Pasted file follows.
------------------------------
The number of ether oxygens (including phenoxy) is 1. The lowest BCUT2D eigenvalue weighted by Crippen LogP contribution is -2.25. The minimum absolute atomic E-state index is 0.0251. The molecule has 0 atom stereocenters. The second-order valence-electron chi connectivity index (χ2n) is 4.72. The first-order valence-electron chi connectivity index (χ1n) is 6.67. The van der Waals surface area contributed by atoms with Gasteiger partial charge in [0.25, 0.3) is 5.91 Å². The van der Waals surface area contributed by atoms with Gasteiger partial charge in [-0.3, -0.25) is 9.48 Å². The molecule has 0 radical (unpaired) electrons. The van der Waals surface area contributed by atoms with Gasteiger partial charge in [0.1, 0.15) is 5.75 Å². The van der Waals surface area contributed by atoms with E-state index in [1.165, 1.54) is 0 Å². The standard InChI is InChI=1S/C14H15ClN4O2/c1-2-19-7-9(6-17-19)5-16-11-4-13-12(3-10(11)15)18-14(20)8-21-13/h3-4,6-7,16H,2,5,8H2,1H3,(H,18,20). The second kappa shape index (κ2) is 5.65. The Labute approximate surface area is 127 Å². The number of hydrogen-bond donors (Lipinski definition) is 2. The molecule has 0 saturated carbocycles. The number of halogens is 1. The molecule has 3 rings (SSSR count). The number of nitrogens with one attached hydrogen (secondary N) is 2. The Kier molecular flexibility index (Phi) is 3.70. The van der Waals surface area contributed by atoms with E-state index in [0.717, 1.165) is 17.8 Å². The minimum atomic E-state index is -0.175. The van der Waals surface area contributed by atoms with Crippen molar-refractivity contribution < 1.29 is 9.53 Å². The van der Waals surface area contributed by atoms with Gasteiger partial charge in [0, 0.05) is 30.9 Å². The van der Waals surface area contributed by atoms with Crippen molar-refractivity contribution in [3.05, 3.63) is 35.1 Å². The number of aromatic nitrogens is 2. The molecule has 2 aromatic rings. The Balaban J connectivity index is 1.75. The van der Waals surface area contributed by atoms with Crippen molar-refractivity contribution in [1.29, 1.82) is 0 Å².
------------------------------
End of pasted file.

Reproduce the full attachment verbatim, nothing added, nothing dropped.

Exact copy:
The number of ether oxygens (including phenoxy) is 1. The lowest BCUT2D eigenvalue weighted by Crippen LogP contribution is -2.25. The minimum absolute atomic E-state index is 0.0251. The molecule has 0 atom stereocenters. The second-order valence-electron chi connectivity index (χ2n) is 4.72. The first-order valence-electron chi connectivity index (χ1n) is 6.67. The van der Waals surface area contributed by atoms with Gasteiger partial charge in [0.25, 0.3) is 5.91 Å². The van der Waals surface area contributed by atoms with Gasteiger partial charge in [-0.3, -0.25) is 9.48 Å². The molecule has 0 radical (unpaired) electrons. The van der Waals surface area contributed by atoms with Gasteiger partial charge in [0.1, 0.15) is 5.75 Å². The van der Waals surface area contributed by atoms with E-state index in [1.165, 1.54) is 0 Å². The standard InChI is InChI=1S/C14H15ClN4O2/c1-2-19-7-9(6-17-19)5-16-11-4-13-12(3-10(11)15)18-14(20)8-21-13/h3-4,6-7,16H,2,5,8H2,1H3,(H,18,20). The second kappa shape index (κ2) is 5.65. The Labute approximate surface area is 127 Å². The number of hydrogen-bond donors (Lipinski definition) is 2. The molecule has 0 saturated carbocycles. The number of halogens is 1. The molecule has 3 rings (SSSR count). The number of nitrogens with one attached hydrogen (secondary N) is 2. The Kier molecular flexibility index (Phi) is 3.70. The van der Waals surface area contributed by atoms with E-state index in [0.717, 1.165) is 17.8 Å². The minimum atomic E-state index is -0.175. The van der Waals surface area contributed by atoms with Crippen molar-refractivity contribution < 1.29 is 9.53 Å². The van der Waals surface area contributed by atoms with Gasteiger partial charge in [0, 0.05) is 30.9 Å². The van der Waals surface area contributed by atoms with Crippen molar-refractivity contribution in [3.05, 3.63) is 35.1 Å². The number of aromatic nitrogens is 2. The molecule has 2 aromatic rings. The Balaban J connectivity index is 1.75. The van der Waals surface area contributed by atoms with Crippen molar-refractivity contribution in [1.29, 1.82) is 0 Å².